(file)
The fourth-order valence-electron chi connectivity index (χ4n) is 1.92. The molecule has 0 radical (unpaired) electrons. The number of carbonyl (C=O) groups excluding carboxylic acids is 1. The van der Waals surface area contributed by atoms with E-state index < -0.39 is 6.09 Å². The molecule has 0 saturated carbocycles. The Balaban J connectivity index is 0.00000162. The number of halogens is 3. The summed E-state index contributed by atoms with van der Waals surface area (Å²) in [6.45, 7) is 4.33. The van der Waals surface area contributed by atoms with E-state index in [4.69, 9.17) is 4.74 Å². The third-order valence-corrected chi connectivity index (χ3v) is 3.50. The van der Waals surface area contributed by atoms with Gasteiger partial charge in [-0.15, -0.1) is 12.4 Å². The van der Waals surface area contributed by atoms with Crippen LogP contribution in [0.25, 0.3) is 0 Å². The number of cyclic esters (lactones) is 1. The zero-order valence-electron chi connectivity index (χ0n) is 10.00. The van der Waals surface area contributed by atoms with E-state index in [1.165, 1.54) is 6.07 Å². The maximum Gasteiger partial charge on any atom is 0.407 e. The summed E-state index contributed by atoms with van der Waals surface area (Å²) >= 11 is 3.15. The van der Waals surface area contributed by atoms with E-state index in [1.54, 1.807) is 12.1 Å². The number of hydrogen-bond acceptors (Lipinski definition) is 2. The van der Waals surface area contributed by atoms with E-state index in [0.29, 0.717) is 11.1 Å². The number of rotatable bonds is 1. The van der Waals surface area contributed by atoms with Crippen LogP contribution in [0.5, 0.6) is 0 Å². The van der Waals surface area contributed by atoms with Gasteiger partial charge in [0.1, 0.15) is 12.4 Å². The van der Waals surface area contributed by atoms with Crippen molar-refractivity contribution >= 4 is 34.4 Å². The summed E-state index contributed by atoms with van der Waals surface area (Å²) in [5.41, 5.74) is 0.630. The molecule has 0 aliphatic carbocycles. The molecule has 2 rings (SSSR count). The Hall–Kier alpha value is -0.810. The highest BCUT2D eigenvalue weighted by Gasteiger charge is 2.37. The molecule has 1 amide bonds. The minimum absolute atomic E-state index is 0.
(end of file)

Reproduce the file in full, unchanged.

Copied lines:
The fourth-order valence-electron chi connectivity index (χ4n) is 1.92. The molecule has 0 radical (unpaired) electrons. The number of carbonyl (C=O) groups excluding carboxylic acids is 1. The van der Waals surface area contributed by atoms with E-state index < -0.39 is 6.09 Å². The molecule has 0 saturated carbocycles. The Balaban J connectivity index is 0.00000162. The number of halogens is 3. The summed E-state index contributed by atoms with van der Waals surface area (Å²) in [6.45, 7) is 4.33. The van der Waals surface area contributed by atoms with E-state index in [4.69, 9.17) is 4.74 Å². The third-order valence-corrected chi connectivity index (χ3v) is 3.50. The van der Waals surface area contributed by atoms with Gasteiger partial charge in [-0.15, -0.1) is 12.4 Å². The van der Waals surface area contributed by atoms with Crippen LogP contribution in [0.25, 0.3) is 0 Å². The number of cyclic esters (lactones) is 1. The zero-order valence-electron chi connectivity index (χ0n) is 10.00. The van der Waals surface area contributed by atoms with E-state index in [1.165, 1.54) is 6.07 Å². The maximum Gasteiger partial charge on any atom is 0.407 e. The summed E-state index contributed by atoms with van der Waals surface area (Å²) >= 11 is 3.15. The van der Waals surface area contributed by atoms with E-state index in [1.54, 1.807) is 12.1 Å². The number of hydrogen-bond acceptors (Lipinski definition) is 2. The van der Waals surface area contributed by atoms with E-state index in [0.29, 0.717) is 11.1 Å². The number of rotatable bonds is 1. The van der Waals surface area contributed by atoms with Crippen LogP contribution in [0.5, 0.6) is 0 Å². The van der Waals surface area contributed by atoms with Gasteiger partial charge in [0.1, 0.15) is 12.4 Å². The van der Waals surface area contributed by atoms with Crippen molar-refractivity contribution >= 4 is 34.4 Å². The summed E-state index contributed by atoms with van der Waals surface area (Å²) in [5.41, 5.74) is 0.630. The molecule has 0 aliphatic carbocycles. The molecule has 2 rings (SSSR count). The Hall–Kier alpha value is -0.810. The highest BCUT2D eigenvalue weighted by Gasteiger charge is 2.37. The molecule has 1 amide bonds. The minimum absolute atomic E-state index is 0.